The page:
[12]   Davidson, S. (2004). Ultra-Light Rail is Moving Right along. (Progress) (Bishop Austrans Mass Transit Rail system). Ecos, 13.

[13]   Dawson, P. E. (2003). SkyCabs: An Analysis of an Alternative Transport Proposal for the Auckland Region. Research Study (BPlan)—University of Auckland.

[14]   Fabian, L. (2004). The Safety Record of Automated Guideway Transit. A Planners Guide to Automated People Movers. Trans. 21, Transportation Systems of the Twenty-First Century. Boston.

[15]   Grimes, A. (2007). Transformative Transport: Transport and Economic Transformation. In Transport—The Next 50 Years Conference. Christchurch.

[16]   Harris, C. E. (2005). Slow Train Coming: The New Zealand State Changes Its Mind about Auckland Transit, 1946-56. Urban Policy and Research, 23, 37-55.

[17]   Haub, C. (2008). 2008 World Population Data Sheet. 2008 Population Reference Bureau.

[18]   Hawkes, G. (2008). Dedicated Busway a Roaring Success. LG Mediawebnz.

[19]   Hensher, D. A. (2007). Bus Transport: Economics, Policy and Planning. Research in Transportation Economics, 18, xix, 1-xxviii, 507.

[20]   Jakob, A., Craig, J. L., & Fisher, G. (2006). Transport Cost Analysis: A Case Study of the Total Costs of Private and Public Transport in Auckland. Environmental Science and Policy, 9, 55-66.

[21]   Kerr, A. D., James, P. A., & Craig, A. P. (2005). Infrastructure Cost Comparisons for PRT and APM. ASCE APM05 Special Sessions on PRT.

[22]   Laird, P. G., Newman, P., Bachels, M., & Kenworthy, J. (2001). Back on Track: Rethinking Transport Policy in Australia and New Zealand. Sydney: UNSW Press.

[23]   Lee, M. (2011). The Fall and Rise of Public Transport in Auckland (Part 1). YouTube.

[24]   Lowson, M. (2005). Personal Rapid Transit for Airport Applications. Transportation Research Record: Journal of the Transportation Research Board, 1930, 99-106.

[25]   Maxx—Auckland Transport. (2012).

[26] (2012).

[27]   Muller, P. J. (2007). A Personal Rapid Transit/Airport Automated People Mover Comparison. In Varma, A. (Ed.), Aviation: A World of Growth. The 29th International Air Transport Conference. Irving Texas: American Society of Civil Engineers.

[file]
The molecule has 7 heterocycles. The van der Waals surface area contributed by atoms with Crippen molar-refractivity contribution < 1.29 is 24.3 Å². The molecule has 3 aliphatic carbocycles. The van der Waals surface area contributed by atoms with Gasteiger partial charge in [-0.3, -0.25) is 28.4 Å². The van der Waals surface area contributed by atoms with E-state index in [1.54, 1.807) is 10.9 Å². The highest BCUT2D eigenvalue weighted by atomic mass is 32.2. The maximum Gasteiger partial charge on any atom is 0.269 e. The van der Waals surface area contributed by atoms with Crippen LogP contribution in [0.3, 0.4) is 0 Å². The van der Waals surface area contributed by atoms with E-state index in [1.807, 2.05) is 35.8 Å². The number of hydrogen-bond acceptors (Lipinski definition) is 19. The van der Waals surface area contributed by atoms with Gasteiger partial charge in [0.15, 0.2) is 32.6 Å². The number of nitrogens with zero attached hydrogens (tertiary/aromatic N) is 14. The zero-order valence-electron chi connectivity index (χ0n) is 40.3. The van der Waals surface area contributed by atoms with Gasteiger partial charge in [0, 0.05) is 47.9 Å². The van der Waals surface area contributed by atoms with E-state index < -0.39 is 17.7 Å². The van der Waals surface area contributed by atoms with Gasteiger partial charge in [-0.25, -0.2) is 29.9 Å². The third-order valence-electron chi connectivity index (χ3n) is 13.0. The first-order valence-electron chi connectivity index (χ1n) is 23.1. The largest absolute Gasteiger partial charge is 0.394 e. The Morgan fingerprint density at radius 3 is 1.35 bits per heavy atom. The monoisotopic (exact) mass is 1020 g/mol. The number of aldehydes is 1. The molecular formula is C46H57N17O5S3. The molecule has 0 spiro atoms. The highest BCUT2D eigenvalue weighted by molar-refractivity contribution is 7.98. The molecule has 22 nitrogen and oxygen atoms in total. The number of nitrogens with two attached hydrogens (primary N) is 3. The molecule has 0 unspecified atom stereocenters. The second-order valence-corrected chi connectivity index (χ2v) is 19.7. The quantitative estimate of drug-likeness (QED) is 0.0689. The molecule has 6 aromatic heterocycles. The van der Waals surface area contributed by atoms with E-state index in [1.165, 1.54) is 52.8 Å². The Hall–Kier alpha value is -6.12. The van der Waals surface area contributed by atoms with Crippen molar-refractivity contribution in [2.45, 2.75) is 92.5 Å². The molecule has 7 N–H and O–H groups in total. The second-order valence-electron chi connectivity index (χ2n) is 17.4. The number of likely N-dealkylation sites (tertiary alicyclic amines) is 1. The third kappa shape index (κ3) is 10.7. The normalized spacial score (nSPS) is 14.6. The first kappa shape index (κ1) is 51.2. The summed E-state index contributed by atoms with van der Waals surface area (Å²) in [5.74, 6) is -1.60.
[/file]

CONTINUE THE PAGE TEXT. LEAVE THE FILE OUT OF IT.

[28]   Niches (2010). Guidelines for Implementers of Group Rapid Transit (GRT).

[29]   NZTA (2010). Economic Evaluation Manual. New Zealand Transport Agency.

[30]   NZTA (2012). State Highway Traffic Data Booklet. New Zealand Transport Agency.

[31]   Quigley, J. M. (1988). Urban Diversity and Economic Growth (Urban Agglomeration). Journal of Economic Perspectives, 12, 127.

[32]   Sulkin, M. A. (1999). Personal Rapid Transit Déjà Vu. Transportation Research Record, 1677, 58-63.

[33]   Sullivan, C., & O’Fallon, C. (2003). Vehicle Occupancy in New Zealand’s Three Largest Urban Areas. In 26th Australasian Transport Research Forum. Wellington.

[34]   Tassi, P., Saremi, M., Schimchowitsch, S., Eschenlauer, A., Rohmer, O., & Muzet, A. (2010). Cardiovascular Responses to Railway Noise during Sleep in Young and Middle-Aged Adults. European Journal of Applied Physiology, 108, 671-680.

[35]   Thompson, D. J. (2009). Railway Noise and Vibration [Electronic Resource]: Mechanisms, Modelling and Means of Control. Amsterdam, Boston: Elsevier.

[36]   Willmott, D. B. (1998). Urban Traffic “Problems” and the Prospects for Public Transport in Auckland. Wellington, NZ: Institution of Professional Engineers New Zealand.

[37]   Wright, C., & Egan, J. (2000). De-Marketing the Car. Transport Policy, 7, 287-294.